How many times have I sat in church and sang those lyrics without realizing the weight of them? The answer to that question is many, many times. Those lyrics became a heart cry in the late fall/early winter part of 2015 and ushered in 2016–perhaps the most difficult and excruciating time of my life. My comfortable little world pretty much turned completely upside down and left me feeling like a category 5 hurricane had just blown through leaving all sorts of destruction in its wake. I was left to pick up the pieces.

And it began in October, the “peak” of hurricane season. And hurricanes happen near oceans.

Part II coming soon. 

 

Time Waits on Nobody

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Tonight I watched my wedding video for the first time in almost three years. I was surprised at my reaction to it. I bawled like a baby. As I was watching it, I looked at the children who attended and who were part of the wedding party. Now those same children are approaching pre-teen years. I looked at the precious family members who were present at our wedding and who are no longer with us. I saw babies who were crawling around who are now little kids. Mamas who were pregnant then now have toddlers. So much has changed in three short years.

When I was growing up, my dad would “holler” (that’s a good southern word for you, by the way), up the stairs to me on Sunday mornings and let me know that my time was running short to get ready for church. It has always taken me a long time to get ready. What can I say? He would always say to me, “time waits on nobody!” as I would reply, “okay, okay…but give me five more minutes.”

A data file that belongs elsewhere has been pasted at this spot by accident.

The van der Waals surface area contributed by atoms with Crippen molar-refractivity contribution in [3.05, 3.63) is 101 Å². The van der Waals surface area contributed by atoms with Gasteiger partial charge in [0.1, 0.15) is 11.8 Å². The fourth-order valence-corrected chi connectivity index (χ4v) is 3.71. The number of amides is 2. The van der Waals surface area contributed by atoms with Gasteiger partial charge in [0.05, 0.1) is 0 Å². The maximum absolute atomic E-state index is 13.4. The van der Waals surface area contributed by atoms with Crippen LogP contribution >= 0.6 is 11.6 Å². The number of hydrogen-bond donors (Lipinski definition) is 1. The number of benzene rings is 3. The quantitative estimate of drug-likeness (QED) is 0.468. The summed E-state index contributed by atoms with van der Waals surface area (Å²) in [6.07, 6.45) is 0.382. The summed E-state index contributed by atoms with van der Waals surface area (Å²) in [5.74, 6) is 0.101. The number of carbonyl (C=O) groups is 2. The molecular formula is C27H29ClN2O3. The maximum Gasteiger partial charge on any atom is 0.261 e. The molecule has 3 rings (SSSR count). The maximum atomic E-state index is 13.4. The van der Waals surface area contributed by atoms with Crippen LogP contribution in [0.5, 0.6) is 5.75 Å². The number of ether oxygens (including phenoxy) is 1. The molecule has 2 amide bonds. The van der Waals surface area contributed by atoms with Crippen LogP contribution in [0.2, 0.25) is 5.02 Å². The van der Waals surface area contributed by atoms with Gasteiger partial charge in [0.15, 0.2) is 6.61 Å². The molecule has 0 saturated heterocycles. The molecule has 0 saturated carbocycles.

Time waits on nobody. It’s not just a cliché encouraging me to hurry it up. It applies to life. The moments I am blessed with daily are precious and they will never be again. Since my dad’s unexpected death, I am so much more aware of life. He would have retired in just a few short months. He was so looking forward to that. Unfortunately, he never got the chance. Time waits on nobody. He didn’t get five more minutes.

For the longest time I tried to put this blog off. I really hesitate even now to commit to it. But, I feel there is purpose behind it. I need to write about my feelings on life and death. No, I don’t want it to be morbid or sad, but I do have things I feel that I need to say. Mainly, I hope I can encourage you, the reader, to enjoy your life while you have the chance and to find purpose in those precious, little moments that otherwise seem insignificant. I chose the title, “quill and pen” because our life is a story that we write each day. My question to you: what will you write?

Carrie